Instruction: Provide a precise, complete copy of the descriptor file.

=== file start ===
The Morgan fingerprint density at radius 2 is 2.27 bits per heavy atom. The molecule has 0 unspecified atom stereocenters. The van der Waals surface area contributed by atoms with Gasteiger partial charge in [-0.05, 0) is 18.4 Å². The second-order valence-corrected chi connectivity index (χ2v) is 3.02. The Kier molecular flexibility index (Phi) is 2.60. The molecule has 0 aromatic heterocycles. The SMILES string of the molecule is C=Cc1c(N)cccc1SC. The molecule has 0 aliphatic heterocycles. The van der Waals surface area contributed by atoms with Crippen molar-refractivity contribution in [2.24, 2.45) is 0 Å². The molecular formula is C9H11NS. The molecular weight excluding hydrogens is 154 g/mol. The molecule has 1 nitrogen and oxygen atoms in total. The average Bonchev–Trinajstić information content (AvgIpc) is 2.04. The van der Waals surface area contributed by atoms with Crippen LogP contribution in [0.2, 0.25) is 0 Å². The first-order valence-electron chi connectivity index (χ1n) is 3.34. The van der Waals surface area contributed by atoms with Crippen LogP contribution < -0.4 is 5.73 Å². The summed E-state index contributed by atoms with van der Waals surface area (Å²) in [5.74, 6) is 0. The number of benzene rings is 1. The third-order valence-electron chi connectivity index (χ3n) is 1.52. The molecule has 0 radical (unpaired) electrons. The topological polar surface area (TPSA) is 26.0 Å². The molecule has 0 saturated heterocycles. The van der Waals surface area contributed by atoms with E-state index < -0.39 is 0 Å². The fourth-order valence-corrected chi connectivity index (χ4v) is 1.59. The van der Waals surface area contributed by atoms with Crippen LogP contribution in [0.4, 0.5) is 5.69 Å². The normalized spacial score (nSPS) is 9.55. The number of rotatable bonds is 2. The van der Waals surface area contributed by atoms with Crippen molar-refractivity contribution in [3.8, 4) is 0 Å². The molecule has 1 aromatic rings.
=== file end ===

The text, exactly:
The Morgan fingerprint density at radius 2 is 2.27 bits per heavy atom. The molecule has 0 unspecified atom stereocenters. The van der Waals surface area contributed by atoms with Gasteiger partial charge in [-0.05, 0) is 18.4 Å². The second-order valence-corrected chi connectivity index (χ2v) is 3.02. The Kier molecular flexibility index (Phi) is 2.60. The molecule has 0 aromatic heterocycles. The SMILES string of the molecule is C=Cc1c(N)cccc1SC. The molecule has 0 aliphatic heterocycles. The van der Waals surface area contributed by atoms with Crippen molar-refractivity contribution in [2.24, 2.45) is 0 Å². The molecular formula is C9H11NS. The molecular weight excluding hydrogens is 154 g/mol. The molecule has 1 nitrogen and oxygen atoms in total. The average Bonchev–Trinajstić information content (AvgIpc) is 2.04. The van der Waals surface area contributed by atoms with Crippen LogP contribution in [0.2, 0.25) is 0 Å². The first-order valence-electron chi connectivity index (χ1n) is 3.34. The van der Waals surface area contributed by atoms with Crippen LogP contribution < -0.4 is 5.73 Å². The summed E-state index contributed by atoms with van der Waals surface area (Å²) in [5.74, 6) is 0. The number of benzene rings is 1. The third-order valence-electron chi connectivity index (χ3n) is 1.52. The molecule has 0 radical (unpaired) electrons. The topological polar surface area (TPSA) is 26.0 Å². The molecule has 0 saturated heterocycles. The van der Waals surface area contributed by atoms with E-state index < -0.39 is 0 Å². The fourth-order valence-corrected chi connectivity index (χ4v) is 1.59. The van der Waals surface area contributed by atoms with Crippen LogP contribution in [0.4, 0.5) is 5.69 Å². The normalized spacial score (nSPS) is 9.55. The number of rotatable bonds is 2. The van der Waals surface area contributed by atoms with Crippen molar-refractivity contribution in [3.8, 4) is 0 Å². The molecule has 1 aromatic rings.